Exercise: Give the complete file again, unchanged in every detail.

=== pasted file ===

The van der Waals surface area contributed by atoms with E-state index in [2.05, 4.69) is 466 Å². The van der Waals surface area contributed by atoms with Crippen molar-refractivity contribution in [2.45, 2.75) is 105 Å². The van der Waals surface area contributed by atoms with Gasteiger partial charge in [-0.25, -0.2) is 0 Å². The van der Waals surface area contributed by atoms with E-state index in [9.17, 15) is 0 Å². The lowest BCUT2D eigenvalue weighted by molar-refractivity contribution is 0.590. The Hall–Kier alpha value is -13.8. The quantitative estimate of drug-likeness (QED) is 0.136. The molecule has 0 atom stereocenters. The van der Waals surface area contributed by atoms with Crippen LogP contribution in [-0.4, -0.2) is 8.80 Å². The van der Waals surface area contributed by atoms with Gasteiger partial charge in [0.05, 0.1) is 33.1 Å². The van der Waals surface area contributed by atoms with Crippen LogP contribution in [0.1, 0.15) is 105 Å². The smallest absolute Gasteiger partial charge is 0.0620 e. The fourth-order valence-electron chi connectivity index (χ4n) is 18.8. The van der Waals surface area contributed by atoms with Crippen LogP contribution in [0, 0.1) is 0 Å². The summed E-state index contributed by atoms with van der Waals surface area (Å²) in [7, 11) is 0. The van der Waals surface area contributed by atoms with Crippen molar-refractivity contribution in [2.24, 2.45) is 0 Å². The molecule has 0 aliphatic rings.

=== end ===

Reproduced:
The van der Waals surface area contributed by atoms with E-state index in [2.05, 4.69) is 466 Å². The van der Waals surface area contributed by atoms with Crippen molar-refractivity contribution in [2.45, 2.75) is 105 Å². The van der Waals surface area contributed by atoms with Gasteiger partial charge in [-0.25, -0.2) is 0 Å². The van der Waals surface area contributed by atoms with E-state index in [9.17, 15) is 0 Å². The lowest BCUT2D eigenvalue weighted by molar-refractivity contribution is 0.590. The Hall–Kier alpha value is -13.8. The quantitative estimate of drug-likeness (QED) is 0.136. The molecule has 0 atom stereocenters. The van der Waals surface area contributed by atoms with Crippen LogP contribution in [-0.4, -0.2) is 8.80 Å². The van der Waals surface area contributed by atoms with Gasteiger partial charge in [0.05, 0.1) is 33.1 Å². The van der Waals surface area contributed by atoms with Crippen LogP contribution in [0.1, 0.15) is 105 Å². The smallest absolute Gasteiger partial charge is 0.0620 e. The fourth-order valence-electron chi connectivity index (χ4n) is 18.8. The van der Waals surface area contributed by atoms with Crippen LogP contribution in [0, 0.1) is 0 Å². The summed E-state index contributed by atoms with van der Waals surface area (Å²) in [7, 11) is 0. The van der Waals surface area contributed by atoms with Crippen molar-refractivity contribution in [2.24, 2.45) is 0 Å². The molecule has 0 aliphatic rings.